Ultra-Low-Power AI-Enabled Microcontroller is SPOT On

April 5, 2024
Ambiq’s Cortex-M55-based Apollo510 microcontroller builds on its SPOT technology.

Check out Electronic Design's embedded world 2024 coverage.

What you’ll learn:

  • What is subthreshold optimized technology (SPOT)?
  • Why is SPOT important for AI on the edge?
  • What is inside the Apollo510?


Ambiq made a name for itself delivering ultra-low-power microcontrollers based on standard Arm Cortex-M platforms. SPOT, or subthreshold optimized technology, is the company’s chip design approach that requires significantly less power than even competing low-power microcontroller solutions.

I talked with Scott Hanson, Ambiq’s CEO, about their latest Apollo510 (see figure) based on the Arm Cortex-M55 with the Helium ARMv8.1-M machine-learning (ML) and artificial-intelligence (AI) hardware-acceleration support. They also used lower voltages and a more aggressive design with new deep-sleep modes.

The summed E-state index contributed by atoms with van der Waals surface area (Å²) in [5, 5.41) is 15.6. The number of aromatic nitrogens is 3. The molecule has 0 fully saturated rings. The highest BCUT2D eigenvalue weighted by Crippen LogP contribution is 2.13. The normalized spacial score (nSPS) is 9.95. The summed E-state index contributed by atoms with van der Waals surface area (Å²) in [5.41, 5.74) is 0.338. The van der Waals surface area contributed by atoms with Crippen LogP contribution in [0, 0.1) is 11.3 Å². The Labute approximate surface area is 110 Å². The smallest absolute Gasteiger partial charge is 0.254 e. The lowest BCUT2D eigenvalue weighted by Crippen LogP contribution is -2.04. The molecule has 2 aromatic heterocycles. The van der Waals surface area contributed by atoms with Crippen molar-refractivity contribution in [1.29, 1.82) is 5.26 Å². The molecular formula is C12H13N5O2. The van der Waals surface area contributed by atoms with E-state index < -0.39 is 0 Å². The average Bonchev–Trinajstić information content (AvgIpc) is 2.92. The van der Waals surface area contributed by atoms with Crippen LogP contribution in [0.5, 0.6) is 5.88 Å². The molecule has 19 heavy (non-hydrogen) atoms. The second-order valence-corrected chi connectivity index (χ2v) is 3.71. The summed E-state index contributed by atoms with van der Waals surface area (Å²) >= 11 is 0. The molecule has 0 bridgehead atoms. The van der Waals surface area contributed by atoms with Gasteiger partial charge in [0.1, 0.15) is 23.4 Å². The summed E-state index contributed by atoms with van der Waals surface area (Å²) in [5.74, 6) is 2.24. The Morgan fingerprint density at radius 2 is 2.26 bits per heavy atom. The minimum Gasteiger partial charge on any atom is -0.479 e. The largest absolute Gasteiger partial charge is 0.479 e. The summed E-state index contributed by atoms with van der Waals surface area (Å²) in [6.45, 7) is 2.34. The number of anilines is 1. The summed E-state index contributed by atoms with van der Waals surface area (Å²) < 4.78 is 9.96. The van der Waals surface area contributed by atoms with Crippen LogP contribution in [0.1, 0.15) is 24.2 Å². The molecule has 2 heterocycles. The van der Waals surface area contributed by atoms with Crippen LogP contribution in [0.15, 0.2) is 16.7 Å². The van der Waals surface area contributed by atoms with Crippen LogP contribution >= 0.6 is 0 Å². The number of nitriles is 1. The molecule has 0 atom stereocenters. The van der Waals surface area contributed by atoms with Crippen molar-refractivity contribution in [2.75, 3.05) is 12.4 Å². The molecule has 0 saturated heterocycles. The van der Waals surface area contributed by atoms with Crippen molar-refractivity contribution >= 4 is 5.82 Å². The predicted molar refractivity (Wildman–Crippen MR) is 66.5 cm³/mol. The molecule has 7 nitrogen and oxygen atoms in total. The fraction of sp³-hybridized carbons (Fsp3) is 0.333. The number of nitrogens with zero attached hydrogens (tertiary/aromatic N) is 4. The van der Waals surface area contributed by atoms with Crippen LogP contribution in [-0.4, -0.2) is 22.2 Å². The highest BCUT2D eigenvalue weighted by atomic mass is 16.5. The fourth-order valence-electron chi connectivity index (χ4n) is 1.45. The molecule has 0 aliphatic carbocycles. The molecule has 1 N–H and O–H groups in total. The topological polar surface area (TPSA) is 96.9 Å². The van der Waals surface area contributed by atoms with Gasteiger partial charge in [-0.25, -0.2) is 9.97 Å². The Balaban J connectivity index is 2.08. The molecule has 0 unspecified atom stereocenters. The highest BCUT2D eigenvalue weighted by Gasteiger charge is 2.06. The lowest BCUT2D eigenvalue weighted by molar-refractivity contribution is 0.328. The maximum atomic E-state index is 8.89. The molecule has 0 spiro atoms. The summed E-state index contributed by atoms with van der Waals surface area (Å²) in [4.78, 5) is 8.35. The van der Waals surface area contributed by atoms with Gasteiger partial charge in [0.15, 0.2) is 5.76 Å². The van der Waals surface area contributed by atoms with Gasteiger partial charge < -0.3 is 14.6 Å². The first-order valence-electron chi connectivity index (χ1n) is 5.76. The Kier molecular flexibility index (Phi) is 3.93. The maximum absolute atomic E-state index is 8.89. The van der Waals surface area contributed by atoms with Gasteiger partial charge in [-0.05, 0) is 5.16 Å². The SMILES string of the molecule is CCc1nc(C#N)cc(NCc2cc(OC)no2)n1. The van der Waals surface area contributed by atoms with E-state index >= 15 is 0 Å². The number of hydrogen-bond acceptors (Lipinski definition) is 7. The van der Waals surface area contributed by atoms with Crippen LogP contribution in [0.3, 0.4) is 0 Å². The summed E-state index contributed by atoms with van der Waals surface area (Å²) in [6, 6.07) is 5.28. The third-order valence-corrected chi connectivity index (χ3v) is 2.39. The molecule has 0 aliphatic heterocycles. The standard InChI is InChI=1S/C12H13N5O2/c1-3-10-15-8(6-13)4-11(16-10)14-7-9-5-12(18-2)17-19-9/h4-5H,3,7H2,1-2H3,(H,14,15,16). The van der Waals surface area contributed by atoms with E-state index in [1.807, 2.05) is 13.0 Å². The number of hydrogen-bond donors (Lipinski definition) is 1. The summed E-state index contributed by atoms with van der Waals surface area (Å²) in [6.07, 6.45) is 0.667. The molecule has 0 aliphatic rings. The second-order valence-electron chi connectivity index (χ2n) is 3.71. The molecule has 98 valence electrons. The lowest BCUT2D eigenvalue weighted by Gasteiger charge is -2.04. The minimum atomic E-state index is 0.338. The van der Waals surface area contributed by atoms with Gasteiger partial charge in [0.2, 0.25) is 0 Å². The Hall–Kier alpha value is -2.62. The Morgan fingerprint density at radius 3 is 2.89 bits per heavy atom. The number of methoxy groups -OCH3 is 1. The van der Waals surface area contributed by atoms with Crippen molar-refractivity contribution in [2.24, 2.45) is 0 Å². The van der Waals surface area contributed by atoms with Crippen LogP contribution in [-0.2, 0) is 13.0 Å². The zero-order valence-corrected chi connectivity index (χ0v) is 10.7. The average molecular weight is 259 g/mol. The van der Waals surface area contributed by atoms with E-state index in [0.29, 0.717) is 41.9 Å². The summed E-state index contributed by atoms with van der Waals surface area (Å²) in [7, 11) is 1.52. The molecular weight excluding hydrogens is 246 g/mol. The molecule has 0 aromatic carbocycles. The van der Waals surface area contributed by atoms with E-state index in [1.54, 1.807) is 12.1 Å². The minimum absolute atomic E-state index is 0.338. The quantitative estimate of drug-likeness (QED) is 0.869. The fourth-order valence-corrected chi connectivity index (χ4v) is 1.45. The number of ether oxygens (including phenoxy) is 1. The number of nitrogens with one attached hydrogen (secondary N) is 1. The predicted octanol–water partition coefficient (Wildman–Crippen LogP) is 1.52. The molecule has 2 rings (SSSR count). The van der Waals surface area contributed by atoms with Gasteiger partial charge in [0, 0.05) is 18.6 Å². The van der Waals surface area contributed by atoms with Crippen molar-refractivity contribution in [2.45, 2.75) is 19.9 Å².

Scott noted that more than three quarters of the developers incorporating AI/ML into their applications don’t require a dedicated neural processing unit (NPU). As a result, using the Cortex-M55 provides improved AI/ML performance while keeping power requirements low. The nerualSPOT AI optimized support includes software platforms such as Voice-on-SPOT, HeartKit, SleepKit, and PhysioKit that are designed to work with sensors. They also take advantage of the Helium AI/ML instructions.

The 250-MHz Apollo510 comes with 4 MB of nonvolatile MRAM and 3.75 MB of RAM. MRAM is fast and maintains better write characteristics compared to flash memory. It can handle a range of off-chip memory devices at speeds up to 250 Mtransfers/s via a pair of HexSPI interfaces.

The chip can be used in user interface applications using its 2D/2.5D GPU. It supports memory-in-pixel (MiP) with fast-forward along with a pair of MIPI DSI interfaces that run at 768 Mb/s.

Arm’s TrustZone is the basis for security with the Apollo510 and includes secure-boot support. Ambiq’s secureSPOT offers additional protection against remote attacks. They also provide secure lifecycle management as well as secure debug support that can be toggled on and off.

Check out more of Electronic Design's embedded world 2024 coverage.

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